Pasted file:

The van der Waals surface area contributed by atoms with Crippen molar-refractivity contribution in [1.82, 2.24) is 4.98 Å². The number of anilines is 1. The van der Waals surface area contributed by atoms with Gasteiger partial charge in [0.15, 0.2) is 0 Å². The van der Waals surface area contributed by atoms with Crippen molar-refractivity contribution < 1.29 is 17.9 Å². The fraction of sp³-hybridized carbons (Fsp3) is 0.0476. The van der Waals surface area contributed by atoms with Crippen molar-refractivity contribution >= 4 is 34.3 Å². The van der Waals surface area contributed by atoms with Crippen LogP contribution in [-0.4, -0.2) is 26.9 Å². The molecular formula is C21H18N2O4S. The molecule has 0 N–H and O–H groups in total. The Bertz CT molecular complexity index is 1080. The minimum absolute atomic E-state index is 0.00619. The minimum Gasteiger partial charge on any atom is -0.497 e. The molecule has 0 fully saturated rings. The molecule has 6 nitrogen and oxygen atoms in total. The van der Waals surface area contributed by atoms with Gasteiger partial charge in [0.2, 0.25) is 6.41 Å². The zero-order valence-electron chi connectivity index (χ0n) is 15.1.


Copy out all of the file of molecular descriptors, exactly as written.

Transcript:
The van der Waals surface area contributed by atoms with Crippen molar-refractivity contribution in [1.82, 2.24) is 4.98 Å². The number of anilines is 1. The van der Waals surface area contributed by atoms with Gasteiger partial charge in [0.15, 0.2) is 0 Å². The van der Waals surface area contributed by atoms with Crippen molar-refractivity contribution < 1.29 is 17.9 Å². The fraction of sp³-hybridized carbons (Fsp3) is 0.0476. The van der Waals surface area contributed by atoms with Crippen molar-refractivity contribution >= 4 is 34.3 Å². The van der Waals surface area contributed by atoms with Crippen LogP contribution in [-0.4, -0.2) is 26.9 Å². The molecular formula is C21H18N2O4S. The molecule has 0 N–H and O–H groups in total. The Bertz CT molecular complexity index is 1080. The minimum absolute atomic E-state index is 0.00619. The minimum Gasteiger partial charge on any atom is -0.497 e. The molecule has 0 fully saturated rings. The molecule has 6 nitrogen and oxygen atoms in total. The van der Waals surface area contributed by atoms with Gasteiger partial charge in [0.2, 0.25) is 6.41 Å². The zero-order valence-electron chi connectivity index (χ0n) is 15.1.